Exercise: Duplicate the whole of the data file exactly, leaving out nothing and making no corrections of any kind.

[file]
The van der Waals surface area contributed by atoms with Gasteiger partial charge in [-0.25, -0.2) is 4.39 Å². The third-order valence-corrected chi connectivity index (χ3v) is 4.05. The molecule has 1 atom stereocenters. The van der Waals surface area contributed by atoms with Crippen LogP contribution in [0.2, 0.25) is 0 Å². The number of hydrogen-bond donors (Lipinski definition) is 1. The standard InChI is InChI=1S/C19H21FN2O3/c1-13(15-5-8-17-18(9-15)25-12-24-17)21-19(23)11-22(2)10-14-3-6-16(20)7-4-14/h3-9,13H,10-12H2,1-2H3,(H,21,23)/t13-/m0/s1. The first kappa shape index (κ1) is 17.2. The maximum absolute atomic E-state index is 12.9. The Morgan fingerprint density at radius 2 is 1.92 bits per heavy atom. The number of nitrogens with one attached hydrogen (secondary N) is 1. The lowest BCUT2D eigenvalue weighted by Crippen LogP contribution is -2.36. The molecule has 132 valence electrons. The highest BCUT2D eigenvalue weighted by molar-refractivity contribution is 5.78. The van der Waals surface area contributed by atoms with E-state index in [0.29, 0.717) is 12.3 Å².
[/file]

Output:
The van der Waals surface area contributed by atoms with Gasteiger partial charge in [-0.25, -0.2) is 4.39 Å². The third-order valence-corrected chi connectivity index (χ3v) is 4.05. The molecule has 1 atom stereocenters. The van der Waals surface area contributed by atoms with Crippen LogP contribution in [0.2, 0.25) is 0 Å². The number of hydrogen-bond donors (Lipinski definition) is 1. The standard InChI is InChI=1S/C19H21FN2O3/c1-13(15-5-8-17-18(9-15)25-12-24-17)21-19(23)11-22(2)10-14-3-6-16(20)7-4-14/h3-9,13H,10-12H2,1-2H3,(H,21,23)/t13-/m0/s1. The first kappa shape index (κ1) is 17.2. The maximum absolute atomic E-state index is 12.9. The Morgan fingerprint density at radius 2 is 1.92 bits per heavy atom. The number of nitrogens with one attached hydrogen (secondary N) is 1. The lowest BCUT2D eigenvalue weighted by Crippen LogP contribution is -2.36. The molecule has 132 valence electrons. The highest BCUT2D eigenvalue weighted by molar-refractivity contribution is 5.78. The van der Waals surface area contributed by atoms with E-state index in [0.29, 0.717) is 12.3 Å².